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Anorak | The BP Disaster Did For A Turtle Called Hayward But Limbaugh Was Right

The BP Disaster Did For A Turtle Called Hayward But Limbaugh Was Right

by | 30th, July 2010

SO. How bad was the BP oil spill in the Gulf of Mexico? President Barack Obama has called the BP oil spill the worst environmental disaster America has ever faced ”. But is it?

When Obama went down to see the disaster for hsimelf, he failed to get the oily seabird photo op. As the Indy wrote:

Despite their frantic requests, no photogenic dying oil-covered birds could be found to form a backdrop for the Presidential tirade as he weighed into BP.

Now the news is changing:

…while CBS, Fox and MSNBC are all slapping “Disaster in the Gulf” chyrons on their spill-related news… The obnoxious anti-environmentalist Rush Limbaugh has been a rare voice arguing that the spill — he calls it “the leak” — is anything less than an ecological calamity, scoffing at the avalanche of end-is-nigh eco-hype.

You want hype?

“Crashing Vor” on the Daily Kos asserted on Tuesday morning that a good crisis should never go to waste. The Gulf oil spill must be exploited, and the greens must “use this moment, use the deaths of species and the suffering of people who depend on them, in the most cynical, calculated way, as bad as a Republican after 9/11, to make real, lasting change in how we address the costs of our way of life.”

Well, Limbaugh has a point. The Deepwater Horizon explosion was an awful tragedy for the 11 workers who died on the rig, and it’s no leak; it’s the biggest oil spill in U.S. history…..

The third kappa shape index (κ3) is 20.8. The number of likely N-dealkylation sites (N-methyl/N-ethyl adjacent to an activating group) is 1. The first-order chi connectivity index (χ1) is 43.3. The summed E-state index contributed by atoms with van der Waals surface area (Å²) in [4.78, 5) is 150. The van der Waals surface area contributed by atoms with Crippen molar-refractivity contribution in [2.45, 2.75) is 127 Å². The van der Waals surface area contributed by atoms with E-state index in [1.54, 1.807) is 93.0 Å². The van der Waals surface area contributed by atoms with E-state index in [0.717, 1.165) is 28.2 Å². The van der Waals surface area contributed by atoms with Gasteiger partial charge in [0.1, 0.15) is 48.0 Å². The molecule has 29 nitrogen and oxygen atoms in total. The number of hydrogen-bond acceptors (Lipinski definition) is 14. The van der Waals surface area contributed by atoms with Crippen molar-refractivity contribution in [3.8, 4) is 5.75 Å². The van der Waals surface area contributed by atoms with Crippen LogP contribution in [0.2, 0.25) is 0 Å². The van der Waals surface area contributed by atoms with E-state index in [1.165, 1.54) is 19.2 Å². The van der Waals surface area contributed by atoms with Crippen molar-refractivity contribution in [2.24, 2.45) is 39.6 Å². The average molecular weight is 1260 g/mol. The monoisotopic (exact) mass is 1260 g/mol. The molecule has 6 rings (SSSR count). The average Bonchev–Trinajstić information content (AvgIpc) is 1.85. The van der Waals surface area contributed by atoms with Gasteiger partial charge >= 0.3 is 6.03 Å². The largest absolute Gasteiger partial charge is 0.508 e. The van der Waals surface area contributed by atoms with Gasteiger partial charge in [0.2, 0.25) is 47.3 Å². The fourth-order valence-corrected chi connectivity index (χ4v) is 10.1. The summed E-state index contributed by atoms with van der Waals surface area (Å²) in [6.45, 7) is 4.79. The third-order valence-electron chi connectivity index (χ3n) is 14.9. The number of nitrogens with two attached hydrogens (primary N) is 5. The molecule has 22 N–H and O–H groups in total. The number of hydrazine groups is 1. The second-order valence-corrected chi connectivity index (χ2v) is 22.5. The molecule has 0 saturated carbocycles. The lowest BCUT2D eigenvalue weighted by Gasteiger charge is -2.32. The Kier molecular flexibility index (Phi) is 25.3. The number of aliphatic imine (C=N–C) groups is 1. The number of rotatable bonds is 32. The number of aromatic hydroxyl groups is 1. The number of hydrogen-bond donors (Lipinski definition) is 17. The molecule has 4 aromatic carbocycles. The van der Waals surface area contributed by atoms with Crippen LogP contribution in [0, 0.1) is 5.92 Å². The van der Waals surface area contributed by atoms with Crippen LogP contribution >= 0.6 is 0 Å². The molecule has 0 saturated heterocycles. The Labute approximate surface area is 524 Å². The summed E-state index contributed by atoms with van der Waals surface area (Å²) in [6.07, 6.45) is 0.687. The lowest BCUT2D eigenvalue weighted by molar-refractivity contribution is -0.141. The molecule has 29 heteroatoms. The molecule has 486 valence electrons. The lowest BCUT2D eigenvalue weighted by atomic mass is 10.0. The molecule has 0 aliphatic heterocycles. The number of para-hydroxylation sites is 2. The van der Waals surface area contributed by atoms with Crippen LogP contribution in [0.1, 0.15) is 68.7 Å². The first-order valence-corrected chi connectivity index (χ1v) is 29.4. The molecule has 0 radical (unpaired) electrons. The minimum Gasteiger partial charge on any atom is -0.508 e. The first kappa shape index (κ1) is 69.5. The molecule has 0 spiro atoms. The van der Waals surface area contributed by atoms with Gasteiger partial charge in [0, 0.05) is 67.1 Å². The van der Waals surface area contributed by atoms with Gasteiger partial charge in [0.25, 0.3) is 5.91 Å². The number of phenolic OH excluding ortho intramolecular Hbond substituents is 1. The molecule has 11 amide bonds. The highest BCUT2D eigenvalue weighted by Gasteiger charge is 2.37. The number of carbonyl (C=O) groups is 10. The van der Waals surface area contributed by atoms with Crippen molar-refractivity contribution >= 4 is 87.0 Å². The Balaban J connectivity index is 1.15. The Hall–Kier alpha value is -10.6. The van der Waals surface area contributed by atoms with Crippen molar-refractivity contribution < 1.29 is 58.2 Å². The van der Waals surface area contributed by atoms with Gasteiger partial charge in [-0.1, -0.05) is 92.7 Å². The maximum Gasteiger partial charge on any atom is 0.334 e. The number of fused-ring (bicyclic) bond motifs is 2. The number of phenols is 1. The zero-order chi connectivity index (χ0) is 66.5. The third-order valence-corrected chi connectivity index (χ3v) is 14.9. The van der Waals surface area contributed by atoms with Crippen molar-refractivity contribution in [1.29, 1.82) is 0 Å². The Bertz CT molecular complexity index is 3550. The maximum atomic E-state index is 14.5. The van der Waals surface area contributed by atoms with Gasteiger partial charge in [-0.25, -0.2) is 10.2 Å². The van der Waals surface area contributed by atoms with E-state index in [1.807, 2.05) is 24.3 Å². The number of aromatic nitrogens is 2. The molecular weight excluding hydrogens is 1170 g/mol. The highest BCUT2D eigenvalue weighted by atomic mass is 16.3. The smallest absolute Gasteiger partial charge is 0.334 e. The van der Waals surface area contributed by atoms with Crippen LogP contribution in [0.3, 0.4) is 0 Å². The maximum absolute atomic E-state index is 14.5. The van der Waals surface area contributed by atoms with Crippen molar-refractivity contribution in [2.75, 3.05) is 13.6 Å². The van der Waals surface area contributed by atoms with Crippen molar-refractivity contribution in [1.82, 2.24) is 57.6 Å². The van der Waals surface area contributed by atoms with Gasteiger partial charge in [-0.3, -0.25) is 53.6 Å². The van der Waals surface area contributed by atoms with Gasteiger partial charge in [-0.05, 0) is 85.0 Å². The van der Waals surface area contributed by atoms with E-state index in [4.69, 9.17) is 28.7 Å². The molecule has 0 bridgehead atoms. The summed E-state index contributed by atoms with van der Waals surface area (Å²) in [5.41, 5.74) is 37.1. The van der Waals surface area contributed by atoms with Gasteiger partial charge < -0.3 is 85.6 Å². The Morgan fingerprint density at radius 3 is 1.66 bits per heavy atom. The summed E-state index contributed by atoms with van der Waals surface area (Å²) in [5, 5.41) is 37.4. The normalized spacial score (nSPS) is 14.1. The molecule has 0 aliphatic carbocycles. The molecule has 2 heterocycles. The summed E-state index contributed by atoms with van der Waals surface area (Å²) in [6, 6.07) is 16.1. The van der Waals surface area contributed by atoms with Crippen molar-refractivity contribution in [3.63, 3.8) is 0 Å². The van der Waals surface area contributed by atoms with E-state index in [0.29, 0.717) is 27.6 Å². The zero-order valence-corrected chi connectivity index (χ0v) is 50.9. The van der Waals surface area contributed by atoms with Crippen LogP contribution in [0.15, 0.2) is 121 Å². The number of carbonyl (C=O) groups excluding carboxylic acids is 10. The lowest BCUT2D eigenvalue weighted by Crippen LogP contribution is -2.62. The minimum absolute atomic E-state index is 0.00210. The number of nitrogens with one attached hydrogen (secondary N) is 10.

Yes, the spill killed birds — but so far, less than 1% of the number killed by the Exxon Valdez spill in Alaska 21 years ago…

Yahoo observes:

Where is all the oil? Nearly two weeks after BP finally capped the biggest oil spill in U.S. history, the oil slicks that once spread across thousands of miles of the Gulf of Mexico have largely disappeared.

Some facts:

Dr Simon Boxall, an expert in marine pollution and dispersion at the National Oceanography Centre, University of Southampton, explains that there was panic at the estimated size of the spill, between 140 and 200 million gallons – the equivalent of about four supertankers of oil…

The combination of the fact that it was light, or “sweet”, crude oil and that the disaster happened in warm waters so far out to sea always meant, he says, that it

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Posted: 30th, July 2010 | In: News Comment (1) | Follow the Comments on our RSS feed: RSS 2.0 | TrackBack | Permalink